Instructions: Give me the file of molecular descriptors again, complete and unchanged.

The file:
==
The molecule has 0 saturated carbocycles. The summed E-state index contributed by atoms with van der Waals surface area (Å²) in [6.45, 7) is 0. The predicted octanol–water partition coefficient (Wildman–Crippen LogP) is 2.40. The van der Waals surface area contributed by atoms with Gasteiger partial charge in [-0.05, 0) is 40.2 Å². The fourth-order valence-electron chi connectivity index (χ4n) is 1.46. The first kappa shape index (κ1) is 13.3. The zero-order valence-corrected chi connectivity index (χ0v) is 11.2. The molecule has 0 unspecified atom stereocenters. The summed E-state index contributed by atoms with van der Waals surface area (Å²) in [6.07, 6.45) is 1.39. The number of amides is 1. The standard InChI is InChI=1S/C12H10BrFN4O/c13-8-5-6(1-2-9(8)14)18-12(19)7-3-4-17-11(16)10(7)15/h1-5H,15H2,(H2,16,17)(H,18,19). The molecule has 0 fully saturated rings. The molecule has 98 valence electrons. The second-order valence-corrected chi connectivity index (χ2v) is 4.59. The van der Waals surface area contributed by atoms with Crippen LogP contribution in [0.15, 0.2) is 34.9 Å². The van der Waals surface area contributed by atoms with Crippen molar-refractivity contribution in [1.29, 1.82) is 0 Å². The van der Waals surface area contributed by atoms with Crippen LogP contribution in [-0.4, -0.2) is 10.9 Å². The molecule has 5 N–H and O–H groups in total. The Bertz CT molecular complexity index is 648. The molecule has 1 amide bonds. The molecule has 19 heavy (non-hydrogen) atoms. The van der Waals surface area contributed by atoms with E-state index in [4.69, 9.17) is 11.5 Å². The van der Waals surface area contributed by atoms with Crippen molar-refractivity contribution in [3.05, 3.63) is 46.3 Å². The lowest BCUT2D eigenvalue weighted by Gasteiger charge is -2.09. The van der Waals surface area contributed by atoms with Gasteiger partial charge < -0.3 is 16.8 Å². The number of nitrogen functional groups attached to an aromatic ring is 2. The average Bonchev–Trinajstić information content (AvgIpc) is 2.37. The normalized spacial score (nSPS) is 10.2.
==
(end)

The molecule has 0 saturated carbocycles. The summed E-state index contributed by atoms with van der Waals surface area (Å²) in [6.45, 7) is 0. The predicted octanol–water partition coefficient (Wildman–Crippen LogP) is 2.40. The van der Waals surface area contributed by atoms with Gasteiger partial charge in [-0.05, 0) is 40.2 Å². The fourth-order valence-electron chi connectivity index (χ4n) is 1.46. The first kappa shape index (κ1) is 13.3. The zero-order valence-corrected chi connectivity index (χ0v) is 11.2. The molecule has 0 unspecified atom stereocenters. The summed E-state index contributed by atoms with van der Waals surface area (Å²) in [6.07, 6.45) is 1.39. The number of amides is 1. The standard InChI is InChI=1S/C12H10BrFN4O/c13-8-5-6(1-2-9(8)14)18-12(19)7-3-4-17-11(16)10(7)15/h1-5H,15H2,(H2,16,17)(H,18,19). The molecule has 0 fully saturated rings. The molecule has 98 valence electrons. The second-order valence-corrected chi connectivity index (χ2v) is 4.59. The van der Waals surface area contributed by atoms with Crippen LogP contribution in [0.15, 0.2) is 34.9 Å². The van der Waals surface area contributed by atoms with Crippen molar-refractivity contribution in [1.29, 1.82) is 0 Å². The van der Waals surface area contributed by atoms with Crippen LogP contribution in [-0.4, -0.2) is 10.9 Å². The molecule has 5 N–H and O–H groups in total. The Bertz CT molecular complexity index is 648. The molecule has 1 amide bonds. The molecule has 19 heavy (non-hydrogen) atoms. The van der Waals surface area contributed by atoms with E-state index in [4.69, 9.17) is 11.5 Å². The van der Waals surface area contributed by atoms with Crippen molar-refractivity contribution in [3.05, 3.63) is 46.3 Å². The lowest BCUT2D eigenvalue weighted by Gasteiger charge is -2.09. The van der Waals surface area contributed by atoms with Gasteiger partial charge < -0.3 is 16.8 Å². The number of nitrogen functional groups attached to an aromatic ring is 2. The average Bonchev–Trinajstić information content (AvgIpc) is 2.37. The normalized spacial score (nSPS) is 10.2.